Rare albino squirrel is thriving in urban jungle

A RARE albino squirrel has given birth to a pure white baby for what is thought to be the first time in Scotland.

Albino squirrels normally do not survive long enough to breed - their colouring makes them easy targets for predators. But experts believe the birth, in Livingston, West Lothian, proves the rodents can adapt to an urban environment.

The mother - a white version of the grey squirrel - is thought to be about two years old and the same animal that was seen last year in the Craigshill area of the new town.

Conservation officers have put the phenomenon of the birth down to the fact the animal is managing to blend into its surroundings. Albino squirrels in the countryside rarely survive beyond a few weeks because their bright white coats make them highly visible against the green and brown rural hues.

Julian Warman, a conservation manager with the Scottish Wildlife Trust, said he was "very excited" that the albino had been breeding.

"Relatively rare white squirrels are an oddity and the result of a rare combination of genes," he said. "While it is unlikely that its external environment precipitated this mutation, what is unusual is that it has managed to evade its predators on a persistent basis and breed.

"Who knows, but maybe this is because it has managed to blend in more in an urban setting. While it is exciting to see, this is not a new species but just a colour variation of what we believe is a grey squirrel."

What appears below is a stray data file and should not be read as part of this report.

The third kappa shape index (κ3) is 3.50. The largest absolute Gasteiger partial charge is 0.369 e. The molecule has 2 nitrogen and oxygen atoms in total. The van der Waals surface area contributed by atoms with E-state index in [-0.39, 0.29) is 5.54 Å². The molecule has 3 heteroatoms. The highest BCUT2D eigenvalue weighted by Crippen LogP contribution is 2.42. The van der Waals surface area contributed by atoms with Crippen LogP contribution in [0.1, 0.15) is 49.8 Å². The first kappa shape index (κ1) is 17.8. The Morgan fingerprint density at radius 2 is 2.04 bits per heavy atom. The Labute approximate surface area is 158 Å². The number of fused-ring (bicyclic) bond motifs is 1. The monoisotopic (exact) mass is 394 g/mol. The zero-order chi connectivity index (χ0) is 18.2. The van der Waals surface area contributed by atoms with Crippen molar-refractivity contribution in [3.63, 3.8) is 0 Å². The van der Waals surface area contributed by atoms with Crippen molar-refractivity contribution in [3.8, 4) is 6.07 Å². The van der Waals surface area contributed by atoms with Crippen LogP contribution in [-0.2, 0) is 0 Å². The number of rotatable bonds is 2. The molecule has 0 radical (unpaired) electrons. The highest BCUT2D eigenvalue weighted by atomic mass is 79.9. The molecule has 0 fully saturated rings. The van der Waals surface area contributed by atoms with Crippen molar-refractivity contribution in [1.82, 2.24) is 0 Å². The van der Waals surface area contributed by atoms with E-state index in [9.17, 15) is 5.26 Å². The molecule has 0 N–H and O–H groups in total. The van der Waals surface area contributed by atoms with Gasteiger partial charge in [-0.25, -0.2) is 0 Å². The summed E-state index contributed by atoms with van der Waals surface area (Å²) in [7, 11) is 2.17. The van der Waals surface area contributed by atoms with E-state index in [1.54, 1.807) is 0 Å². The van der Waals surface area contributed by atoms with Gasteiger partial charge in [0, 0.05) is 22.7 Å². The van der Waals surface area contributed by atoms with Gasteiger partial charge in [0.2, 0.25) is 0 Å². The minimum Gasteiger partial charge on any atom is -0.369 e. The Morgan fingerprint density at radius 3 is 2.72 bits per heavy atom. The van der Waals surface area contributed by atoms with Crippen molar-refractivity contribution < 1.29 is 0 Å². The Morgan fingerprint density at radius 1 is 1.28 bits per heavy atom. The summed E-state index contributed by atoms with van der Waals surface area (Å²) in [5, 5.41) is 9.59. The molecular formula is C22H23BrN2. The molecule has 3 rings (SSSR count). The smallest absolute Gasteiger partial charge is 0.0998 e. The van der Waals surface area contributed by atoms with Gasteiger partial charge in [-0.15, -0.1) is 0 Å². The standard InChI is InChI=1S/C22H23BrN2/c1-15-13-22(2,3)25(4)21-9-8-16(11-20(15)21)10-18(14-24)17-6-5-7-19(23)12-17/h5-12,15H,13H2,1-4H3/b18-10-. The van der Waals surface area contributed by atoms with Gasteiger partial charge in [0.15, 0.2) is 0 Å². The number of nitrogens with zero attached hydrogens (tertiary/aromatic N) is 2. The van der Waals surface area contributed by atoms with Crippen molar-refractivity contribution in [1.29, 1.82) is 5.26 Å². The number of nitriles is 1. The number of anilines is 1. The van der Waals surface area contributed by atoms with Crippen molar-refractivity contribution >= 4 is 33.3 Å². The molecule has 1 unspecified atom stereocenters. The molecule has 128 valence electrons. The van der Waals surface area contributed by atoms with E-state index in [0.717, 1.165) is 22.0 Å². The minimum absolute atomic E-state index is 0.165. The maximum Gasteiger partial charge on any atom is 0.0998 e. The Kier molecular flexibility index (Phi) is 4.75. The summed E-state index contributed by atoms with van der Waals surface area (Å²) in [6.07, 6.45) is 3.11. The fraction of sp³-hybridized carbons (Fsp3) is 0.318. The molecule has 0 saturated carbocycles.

The grey squirrel was introduced to Great Britain in the mid-19th century and is now much more common than the native red squirrel.

Female greys mate only twice a year, but males may mate at any time. The size of a litter is usually between three and nine, but the male plays no part in the rearing of his young, which are born in March or June.

It is not known how many babies the albino had - or whether the father was an ordinary grey squirrel.

Robert Stewart, 51, from Livingston, has seen the mother and her albino baby playing around gardens in Craigshill for weeks. He said: "I have seen this albino squirrel for the last two years in the same place most mornings as I walk to work. However, I was surprised and delighted to see it had a baby about a month ago and I have been seeing it ever since.

"The baby plays with the other young grey squirrels, which I was surprised at as I thought they might fight because they look different.

"The mother gets food from the back gardens of the houses in the area and because of their pure white colour they look smashing."

Bob Saville, co-ordinator of the Lothian Wildlife Information Centre, said: "We have received some reports of albino squirrels over the years, but this is the first time I have ever heard of them breeding."

Gavin Legge, of the Grampian Squirrel Group,

said: "Normally albinos don’t last very long because the odds are against them when it comes to predators and also they can often be ostracised by their own community. I’ve never heard of albinos making it to breeding age."

Sue Hearn, a conservation officer with the Red Squirrels In South Scotland project, said she had not heard of white squirrels in her area. "We probably don’t see them down here because they would really stand out in a countryside setting and would therefore be picked off by predators very quickly," she said. "For them to breed at all shows that they are adapting by blending in with the grey urban environment.

"However, despite their colour change, they are still grey squirrels, which means they still pose the same threat to the native red squirrel in Scotland."

She added: "I’m sure these albino squirrels are very pretty to look at for the community in Livingston, but they are still a pest species."

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